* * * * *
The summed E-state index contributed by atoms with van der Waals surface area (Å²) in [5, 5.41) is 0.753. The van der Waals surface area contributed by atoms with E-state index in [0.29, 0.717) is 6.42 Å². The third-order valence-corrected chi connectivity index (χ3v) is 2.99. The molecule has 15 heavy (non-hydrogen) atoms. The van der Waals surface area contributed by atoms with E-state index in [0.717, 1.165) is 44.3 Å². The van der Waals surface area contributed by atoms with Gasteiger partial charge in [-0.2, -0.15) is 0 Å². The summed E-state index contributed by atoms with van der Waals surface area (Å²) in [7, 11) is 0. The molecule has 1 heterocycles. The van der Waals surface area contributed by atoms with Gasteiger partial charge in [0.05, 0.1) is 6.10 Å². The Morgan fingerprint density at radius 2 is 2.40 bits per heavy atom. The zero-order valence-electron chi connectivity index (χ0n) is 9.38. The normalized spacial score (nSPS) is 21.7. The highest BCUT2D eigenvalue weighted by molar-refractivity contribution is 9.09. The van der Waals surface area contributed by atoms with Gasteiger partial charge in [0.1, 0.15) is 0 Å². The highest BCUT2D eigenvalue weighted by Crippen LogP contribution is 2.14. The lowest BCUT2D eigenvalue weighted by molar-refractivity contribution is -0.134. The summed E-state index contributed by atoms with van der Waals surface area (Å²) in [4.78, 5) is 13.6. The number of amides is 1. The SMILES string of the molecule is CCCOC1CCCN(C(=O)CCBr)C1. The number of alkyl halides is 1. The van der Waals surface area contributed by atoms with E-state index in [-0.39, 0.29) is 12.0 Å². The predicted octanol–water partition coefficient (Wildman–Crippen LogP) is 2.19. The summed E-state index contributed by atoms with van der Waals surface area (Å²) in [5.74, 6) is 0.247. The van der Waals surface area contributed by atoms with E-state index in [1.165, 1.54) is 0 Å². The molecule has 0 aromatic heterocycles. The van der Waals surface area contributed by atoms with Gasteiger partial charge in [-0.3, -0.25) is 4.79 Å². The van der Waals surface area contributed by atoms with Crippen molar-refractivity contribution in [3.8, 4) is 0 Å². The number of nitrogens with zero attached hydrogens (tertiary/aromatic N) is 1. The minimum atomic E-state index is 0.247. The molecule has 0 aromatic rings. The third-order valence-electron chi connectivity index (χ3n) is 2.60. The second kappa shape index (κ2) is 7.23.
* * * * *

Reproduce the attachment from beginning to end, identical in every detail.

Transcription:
The summed E-state index contributed by atoms with van der Waals surface area (Å²) in [5, 5.41) is 0.753. The van der Waals surface area contributed by atoms with E-state index in [0.29, 0.717) is 6.42 Å². The third-order valence-corrected chi connectivity index (χ3v) is 2.99. The molecule has 15 heavy (non-hydrogen) atoms. The van der Waals surface area contributed by atoms with E-state index in [0.717, 1.165) is 44.3 Å². The van der Waals surface area contributed by atoms with Gasteiger partial charge in [-0.2, -0.15) is 0 Å². The summed E-state index contributed by atoms with van der Waals surface area (Å²) in [7, 11) is 0. The molecule has 1 heterocycles. The van der Waals surface area contributed by atoms with Gasteiger partial charge in [0.05, 0.1) is 6.10 Å². The Morgan fingerprint density at radius 2 is 2.40 bits per heavy atom. The zero-order valence-electron chi connectivity index (χ0n) is 9.38. The normalized spacial score (nSPS) is 21.7. The highest BCUT2D eigenvalue weighted by molar-refractivity contribution is 9.09. The van der Waals surface area contributed by atoms with Gasteiger partial charge in [0.1, 0.15) is 0 Å². The highest BCUT2D eigenvalue weighted by Crippen LogP contribution is 2.14. The lowest BCUT2D eigenvalue weighted by molar-refractivity contribution is -0.134. The summed E-state index contributed by atoms with van der Waals surface area (Å²) in [4.78, 5) is 13.6. The number of amides is 1. The SMILES string of the molecule is CCCOC1CCCN(C(=O)CCBr)C1. The number of alkyl halides is 1. The van der Waals surface area contributed by atoms with E-state index in [-0.39, 0.29) is 12.0 Å². The predicted octanol–water partition coefficient (Wildman–Crippen LogP) is 2.19. The summed E-state index contributed by atoms with van der Waals surface area (Å²) in [5.74, 6) is 0.247. The van der Waals surface area contributed by atoms with E-state index in [1.165, 1.54) is 0 Å². The molecule has 0 aromatic heterocycles. The van der Waals surface area contributed by atoms with Gasteiger partial charge in [-0.3, -0.25) is 4.79 Å². The van der Waals surface area contributed by atoms with Crippen molar-refractivity contribution in [3.8, 4) is 0 Å². The number of nitrogens with zero attached hydrogens (tertiary/aromatic N) is 1. The minimum atomic E-state index is 0.247. The molecule has 0 aromatic rings. The third-order valence-electron chi connectivity index (χ3n) is 2.60. The second kappa shape index (κ2) is 7.23.